Afghan refugees exit quarantine, play with other kids for 1st time since arriving in Edmonton

Click to play video: 'Dozens of Afghan refugee children finally free to play with peers in Edmonton'
Dozens of Afghan refugee children finally free to play with peers in Edmonton
After nearly a year of distress, hiding and general upheaval, dozens of young Afghan refugees were released from their Edmonton hotel quarantine and into a local soccer centre. Dan Grummett reports – Jan 26, 2022

For the first time since arriving in Edmonton, a group of Afghan refugee children exited quarantine and had the chance to run, play and interact with other kids, after spending months in hiding.

A group of 170 refugees — dozens of whom are human rights workers — arrived in Edmonton from Calgary on Friday, Jan. 14. They’ve been in COVID-19 quarantine ever since.

Tuesday was their first day out of quarantine and on Wednesday, many of the kids were bused to the soccer centre in east Edmonton for a chance to participate in free sport.

“They were just really excited to be able to go somewhere,” said Sharon Yeo, director of immigration and settlement services with Catholic Social Services.

Story continues below advertisement

CSS welcomed the government-assisted refugees when they arrived in the city and is working with the families to support their transition to life in Canada. That includes introducing them to popular Canadian group sports.

The kids aged five-17 will play soccer, basketball, football and hockey. They will continue taking part in Free Play for Kids for the next couple of weeks.

“They’ve been living under a lot of anxiety, a lot of tension, a lot of danger. And so once they’ve arrived in Canada and they have that sense of relief that they’re able to start anew, the kids are able to have that freedom to play,” Yeo said. “Where, when they’re in a refugee camp or where they’re in hiding in the country that they’re in, they don’t have that.

“For these parents, to be able to have their kids come here in a safe place to be able to play for the first time in months, if not years, is just something you can’t put a value on.”

Story continues below advertisement

CSS partnered with Free Play for Kids, which aims to break down barriers when it comes to accessing sport.

Breaking news from Canada and around the world sent to your email, as it happens.

“In between their quarantine period and transition to permanent housing, there’s a pretty big dead space where there’s not a lot for them to do,” said Brandon Brock, operations manager with Free Play For Kids.

“They’re not in school yet, they don’t have a lot of structure in their lives. So this is a great opportunity for the kids to come here, play and get little benefits like your daily physical activity.”

The refugees fled Afghanistan during the Taliban uprising in August 2021 and had been in hiding until earlier this month, when a flight could be booked, CSS said. About 40 per cent of the group of 170 are kids.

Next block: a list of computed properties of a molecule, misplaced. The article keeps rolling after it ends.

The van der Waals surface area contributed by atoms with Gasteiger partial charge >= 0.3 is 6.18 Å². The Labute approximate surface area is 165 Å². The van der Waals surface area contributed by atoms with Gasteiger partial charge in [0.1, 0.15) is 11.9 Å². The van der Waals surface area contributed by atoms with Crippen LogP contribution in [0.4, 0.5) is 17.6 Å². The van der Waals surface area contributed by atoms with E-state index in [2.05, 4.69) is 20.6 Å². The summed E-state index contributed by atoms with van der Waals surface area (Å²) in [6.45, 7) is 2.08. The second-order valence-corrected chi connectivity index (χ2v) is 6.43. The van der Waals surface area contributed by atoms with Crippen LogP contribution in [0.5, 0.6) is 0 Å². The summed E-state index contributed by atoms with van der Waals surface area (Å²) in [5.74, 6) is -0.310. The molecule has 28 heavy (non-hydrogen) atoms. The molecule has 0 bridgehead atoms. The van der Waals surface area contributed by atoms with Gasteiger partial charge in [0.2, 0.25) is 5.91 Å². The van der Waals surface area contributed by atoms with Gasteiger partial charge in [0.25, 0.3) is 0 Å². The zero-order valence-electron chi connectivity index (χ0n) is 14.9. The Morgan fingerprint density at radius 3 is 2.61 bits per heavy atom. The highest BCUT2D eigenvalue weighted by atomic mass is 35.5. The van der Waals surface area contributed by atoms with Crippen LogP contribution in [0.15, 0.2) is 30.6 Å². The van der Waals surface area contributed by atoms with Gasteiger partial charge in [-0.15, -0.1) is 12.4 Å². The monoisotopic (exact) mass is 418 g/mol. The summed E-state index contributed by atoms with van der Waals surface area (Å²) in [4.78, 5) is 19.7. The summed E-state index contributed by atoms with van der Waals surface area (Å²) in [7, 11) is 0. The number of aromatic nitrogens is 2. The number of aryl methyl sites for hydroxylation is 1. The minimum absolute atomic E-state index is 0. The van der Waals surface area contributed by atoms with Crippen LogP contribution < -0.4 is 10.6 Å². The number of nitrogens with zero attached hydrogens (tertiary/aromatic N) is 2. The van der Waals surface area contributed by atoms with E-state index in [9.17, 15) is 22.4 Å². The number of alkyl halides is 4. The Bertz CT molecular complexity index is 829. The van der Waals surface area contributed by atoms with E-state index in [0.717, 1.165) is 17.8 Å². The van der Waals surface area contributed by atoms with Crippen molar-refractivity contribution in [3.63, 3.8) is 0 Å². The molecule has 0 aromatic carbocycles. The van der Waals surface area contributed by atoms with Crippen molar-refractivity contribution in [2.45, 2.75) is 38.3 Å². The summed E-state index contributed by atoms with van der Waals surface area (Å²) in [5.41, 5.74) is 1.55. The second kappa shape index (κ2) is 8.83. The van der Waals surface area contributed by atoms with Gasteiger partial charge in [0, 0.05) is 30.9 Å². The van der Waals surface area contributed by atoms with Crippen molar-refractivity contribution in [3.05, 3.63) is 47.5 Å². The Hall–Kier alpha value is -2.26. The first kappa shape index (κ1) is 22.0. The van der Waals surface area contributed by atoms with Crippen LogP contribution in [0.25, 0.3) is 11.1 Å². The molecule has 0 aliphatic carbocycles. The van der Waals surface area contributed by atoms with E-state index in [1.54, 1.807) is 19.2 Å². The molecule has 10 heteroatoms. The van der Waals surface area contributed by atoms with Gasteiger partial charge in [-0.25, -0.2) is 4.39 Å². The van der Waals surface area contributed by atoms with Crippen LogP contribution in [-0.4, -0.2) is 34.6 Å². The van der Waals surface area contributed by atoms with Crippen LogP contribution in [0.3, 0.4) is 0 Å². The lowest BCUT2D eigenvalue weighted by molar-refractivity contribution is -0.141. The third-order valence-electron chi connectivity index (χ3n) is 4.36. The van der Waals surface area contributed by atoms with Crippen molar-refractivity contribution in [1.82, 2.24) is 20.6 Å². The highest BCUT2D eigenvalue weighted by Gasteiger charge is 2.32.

Adjusting to their new lives can be challenging, but Brock said sport can be an easy ice-breaker because they’re it’s a “universal language.”

“You don’t need to speak each other’s languages in order to play with each other and I think that’s why play is such a great way of integrating kids into the program,” he said. “The more that people can create spaces that are safe, welcoming, supportive — where kids can come play, learn and grow — the better our future is going to be.”

Story continues below advertisement

The time is beneficial for the adults, as well. While the children play, CSS settlement workers sit with the parents to complete important settlement tasks, including setting up bank accounts, securing housing and receiving career counselling.

“Our role is really to help bridge them to their new life in Canada,” Yeo said.

“The hotel facilities are wonderful for a place to sleep and a place to eat, but it’s not really set up for a place to play. And if you can imagine being a kid and you just moved to a new country, you want to play. You want to explore the community, you want to see all of what your new city has to offer and bringing them to a site like this where they can just express themselves and have the space and the freedom to explore different things, is really what we want to be able to give those kids.”

Over the next few weeks, CSC will help the 45 families learn set up bank accounts, learn about managing finances, learn about the different neighbourhoods in Edmonton and help them secure housing. The kids will also be enrolled in school.

Story continues below advertisement

The Liberal government initially committed to resettling 20,000 Afghan refugees but upped that pledge during the federal election campaign to 40,000. Edmonton is expected to welcome more Afghan refugees in the coming months.

– with files from Global News’ Emily Mertz

Sponsored content